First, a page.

It's time to shine a light on the cult-like practices of modern academia

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A dark, shadowy figure emerges from the forest and the séance begins. The figure slowly walks up to a massive podium and screeches out an unintelligible verse of gibberish phrases to an audience of similarly-clad figures. They screech back the gibberish phrases in perfect echoes.

The grisly procession continues. Lean in a bit closer. What are they saying?

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The dark, shadowy figure screeches:

“Authoritarian efforts such as these can justify racial, class, and sexual policing that disciplines forms of kinship and homemaking—including same-sex, multi-generational, or other nonnormative households—that deviate from established nuclear family norms... By substituting their ideology for years of assiduous research, they impose their will in the name of a 'science' that is without factual support."

What does the gibberish mean?! It's indecipherable!

Thus spoke the American Association of University Professors (AAUP), a century-old association staple of academia.

The AAUP released the statement as part of the Committee on Academic Freedom and Tenure and the Committee on Women in the Academic Profession, which is the most academic title for a committee ever.

The statement is an outright sneer at President Trump, but it is also a sneer at traditional values—well, not just traditional values, values that were accepted just a year ago. Specifically, the association makes a point to attack the definition of gender as biological, arguing that it has been “thoroughly discredited by over fifty years of feminist, trans, queer, and critical race research and by lived experience."

Academia has become a powerful anti-religion religion, and we're shipping our children off, willingly, to become prey to a cult.

Yeah, let's trust feminist, trans, queer and critical race research. No obvious agenda there. The AAUP's statement is the latest example of rampant cult-like behavior in academia. Academia has become a powerful anti-religion religion, and we're shipping our children off, willingly, to become prey to a cult.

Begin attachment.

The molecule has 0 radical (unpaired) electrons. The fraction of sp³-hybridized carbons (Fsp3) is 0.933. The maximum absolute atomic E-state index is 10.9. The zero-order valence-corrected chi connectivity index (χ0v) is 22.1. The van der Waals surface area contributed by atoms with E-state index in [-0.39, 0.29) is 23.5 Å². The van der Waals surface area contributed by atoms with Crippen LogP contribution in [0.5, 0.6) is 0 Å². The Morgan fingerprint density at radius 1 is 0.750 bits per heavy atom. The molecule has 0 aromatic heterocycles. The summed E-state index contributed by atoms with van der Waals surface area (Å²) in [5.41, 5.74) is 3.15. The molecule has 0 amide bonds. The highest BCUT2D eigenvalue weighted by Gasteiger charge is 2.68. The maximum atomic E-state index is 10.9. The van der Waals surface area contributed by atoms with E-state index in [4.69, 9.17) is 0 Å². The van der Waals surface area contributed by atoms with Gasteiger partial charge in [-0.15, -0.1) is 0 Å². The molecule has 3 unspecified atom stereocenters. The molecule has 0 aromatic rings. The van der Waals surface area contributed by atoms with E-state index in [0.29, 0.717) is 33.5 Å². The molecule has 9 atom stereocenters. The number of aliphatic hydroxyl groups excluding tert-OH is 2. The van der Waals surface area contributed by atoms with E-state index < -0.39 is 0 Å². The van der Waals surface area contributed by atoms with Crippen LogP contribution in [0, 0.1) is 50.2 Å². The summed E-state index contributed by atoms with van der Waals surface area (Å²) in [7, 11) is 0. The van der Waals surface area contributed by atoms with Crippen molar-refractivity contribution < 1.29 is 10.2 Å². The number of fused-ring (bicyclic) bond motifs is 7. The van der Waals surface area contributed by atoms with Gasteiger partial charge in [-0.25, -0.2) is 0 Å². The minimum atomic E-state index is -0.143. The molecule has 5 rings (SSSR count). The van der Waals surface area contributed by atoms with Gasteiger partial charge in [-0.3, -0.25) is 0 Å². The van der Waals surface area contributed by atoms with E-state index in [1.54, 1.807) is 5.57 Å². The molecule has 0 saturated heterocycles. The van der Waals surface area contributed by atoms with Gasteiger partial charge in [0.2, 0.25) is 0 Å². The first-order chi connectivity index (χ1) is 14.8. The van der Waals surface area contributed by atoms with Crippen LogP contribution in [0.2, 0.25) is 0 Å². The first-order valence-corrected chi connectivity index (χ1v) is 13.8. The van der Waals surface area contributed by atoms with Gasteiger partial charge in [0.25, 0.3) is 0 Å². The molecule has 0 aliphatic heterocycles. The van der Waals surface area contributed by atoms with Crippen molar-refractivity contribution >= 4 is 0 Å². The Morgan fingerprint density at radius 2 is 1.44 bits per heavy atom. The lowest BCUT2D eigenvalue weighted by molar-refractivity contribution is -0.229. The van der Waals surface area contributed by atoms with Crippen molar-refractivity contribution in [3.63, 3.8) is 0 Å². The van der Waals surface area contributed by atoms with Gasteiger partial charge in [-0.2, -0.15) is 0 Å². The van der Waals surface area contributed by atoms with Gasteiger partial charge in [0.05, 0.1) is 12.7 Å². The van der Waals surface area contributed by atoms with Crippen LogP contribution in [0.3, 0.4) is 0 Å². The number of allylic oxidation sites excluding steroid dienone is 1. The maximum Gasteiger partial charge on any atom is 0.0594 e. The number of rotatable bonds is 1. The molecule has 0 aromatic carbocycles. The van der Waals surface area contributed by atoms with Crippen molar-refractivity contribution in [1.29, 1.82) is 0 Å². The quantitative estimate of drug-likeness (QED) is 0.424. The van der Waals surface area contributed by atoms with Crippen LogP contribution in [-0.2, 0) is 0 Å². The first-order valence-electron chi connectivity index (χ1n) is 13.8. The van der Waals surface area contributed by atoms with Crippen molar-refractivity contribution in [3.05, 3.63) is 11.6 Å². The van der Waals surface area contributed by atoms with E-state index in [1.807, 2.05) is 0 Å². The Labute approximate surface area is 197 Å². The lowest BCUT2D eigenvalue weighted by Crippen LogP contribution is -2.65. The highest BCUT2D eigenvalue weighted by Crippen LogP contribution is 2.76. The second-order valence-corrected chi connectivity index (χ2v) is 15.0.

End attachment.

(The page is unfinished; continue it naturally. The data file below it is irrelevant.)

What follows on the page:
But, what's fueling this bizarre séance is blind self-importance? Academics cherish themselves and their ideas. Hence the cloaks and weird rituals. So all we need to do is turn on the lights in the classrooms, to keep them in check a little, and remind them that we're not paying them to practice witchcraft.

Avenatti bails on 2020 presidential run, leaving Biden as 'most qualified' — really?

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Well, that de-escalated quickly. Michael Avenatti, lawyer of Stormy Daniels, announced he will not run for president in 2020 after all. That takes the number of Democrats planning to challenge Trump down to around 724.

In a statement, Avenatti said he would still run, but he decided not to out of respect for his family's “concerns." He didn't list their concerns, but said:

“We will not prevail in 2020 without a fighter. I remain hopeful the party finds one."

Speaking of — if you've been wondering who's the most qualified person in America to be president, wonder no more. It's former vice president Joe Biden.

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How do we know? Because ol' Joe told us so, at a book tour stop in Montana. The 76-year-old says he'll make a decision about a 2020 bid within the next two months, which is campaign-speak for “I'm definitely running, so get out your checkbooks."

Biden admitted:

“I am a gaffe machine, but my God what a wonderful thing compared to a guy who can't tell the truth."

Yeah, about that… the first time Biden ran for president, in 1987, he was actually pulling ahead of the Democratic pack until his campaign got snagged on plagiarism. He got caught lifting entire sections of a speech by Neil Kinnock, a British Labor Party candidate who ran for Prime Minister and lost to Margaret Thatcher. It wasn't just the fact that Biden copied exact sections of Kinnock's speech, he also stole biographical facts from Kinnock's life and tried to pass them off as his own — like saying his ancestors were coal miners.

The most qualified person in the country to be president? Maybe in the mind of Joe Biden.